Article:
. . . that inconceivably had to wait 8 years
One only hopes that this lady and her family are welcomed into a safe Western country where they can tell their story. Of course, knowing our NZ media, it is quite another thing as to whether anyone will broadcast her story or even ask her. After all, that wouldn't reflect well on the terribly "oppressed" Muslims in the West would it? Doubtless it would only feed the running dog Islamophobes among us. While media pressure brings attention to governments and NGOs it seems some things are kept from the sight of ordinary people. As I said, on the popular level we strain out gnats but swallow a camel...
So reluctantly and at enormous cost one Commonwealth country has done something that all of us would have expected be done immediately. But even this is an unexpected and isolated incident made possible only by the amount of international media coverage it engendered and the embarrassment Pakistan's government was made to feel on the larger stage. I do wonder though if while Pakistan has been brought grudgingly but significantly closer to the norms of Western justice the West isn't also gradually moving closer to allowing Sharia compliance a place it should not have in our own countries. See the case of Elisabeth Sabaditsch-Wolf.
So another question arises for me: what if there were no "safe Western countries" for such people to migrate to? What if the West - which perhaps we might understand as the "Christian homelands" these days, despite being very post-Christian in many cases - gets to the stage where it does not recognise genuine suffering under Islam? What if, for purposes of "tolerance" and "reconciliation", we reject the very notion that people like Asia Bibi were wronged? As Dr Wood alludes below, we have already seen such things - quite a few Western countries refuse to recognise persecuted minorities, even those under the threat of genocide, if those minorities happen to be Christian. See my last post on this.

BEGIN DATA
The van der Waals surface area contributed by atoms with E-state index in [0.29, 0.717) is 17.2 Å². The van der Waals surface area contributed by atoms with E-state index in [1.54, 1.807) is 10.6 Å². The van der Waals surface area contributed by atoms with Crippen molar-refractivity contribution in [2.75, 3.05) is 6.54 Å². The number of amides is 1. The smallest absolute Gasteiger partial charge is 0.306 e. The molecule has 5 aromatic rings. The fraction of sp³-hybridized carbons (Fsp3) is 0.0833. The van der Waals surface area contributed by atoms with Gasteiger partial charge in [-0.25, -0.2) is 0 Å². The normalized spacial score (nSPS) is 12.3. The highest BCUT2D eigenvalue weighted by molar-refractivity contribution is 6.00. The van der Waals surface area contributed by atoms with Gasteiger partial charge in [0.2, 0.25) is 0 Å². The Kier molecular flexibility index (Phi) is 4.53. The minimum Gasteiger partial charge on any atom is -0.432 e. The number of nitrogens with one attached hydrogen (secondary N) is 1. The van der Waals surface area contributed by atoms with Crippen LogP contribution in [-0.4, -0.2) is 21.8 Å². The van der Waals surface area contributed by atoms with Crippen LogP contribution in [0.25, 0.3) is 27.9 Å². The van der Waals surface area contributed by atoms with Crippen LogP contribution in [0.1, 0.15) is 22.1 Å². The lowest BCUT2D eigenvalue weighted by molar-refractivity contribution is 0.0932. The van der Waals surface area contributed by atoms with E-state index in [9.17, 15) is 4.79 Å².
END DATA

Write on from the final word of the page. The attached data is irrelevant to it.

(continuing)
The sense of justice of a group - even a large group like a nation - can change over time. It is changing now. As we see more and more the leadership of many Western countries denying the beliefs of the bulk of its citizenry we should also expect to see this continued inversion of the concepts of mercy and innocence. Even in NZ I've heard of a Christian leader who tried to persuade a government minister that a convert from the Middle East be permitted asylum here because to return home would be a death sentence. The response: "well, he shouldn't have converted then should he?" The man was ejected from our country.
Yet people have the right to change their Faith and if they are brave enough to risk everything for that decision we should, at least, protect them to the best of our abilities. But all around us we can see that this discussion doesn't even rate any more of a mention than the trials of this poor woman and her family.
Sadly, these genuine victims amount to nothing more than an embarrassment for so many of our politicians, academics and media.
Pakistani Christian Asia Bibi (Aasiya Noreen) was convicted of violating Sharia blasphemy laws after drinking out of a bucket used by Muslims. Bibi was sentenced to death. After spending eight years on death row, the Supreme Court of Pakistan overturned the conviction. Due to ongoing threats of violence, Bibi and her family must now seek asylum outside of Pakistan.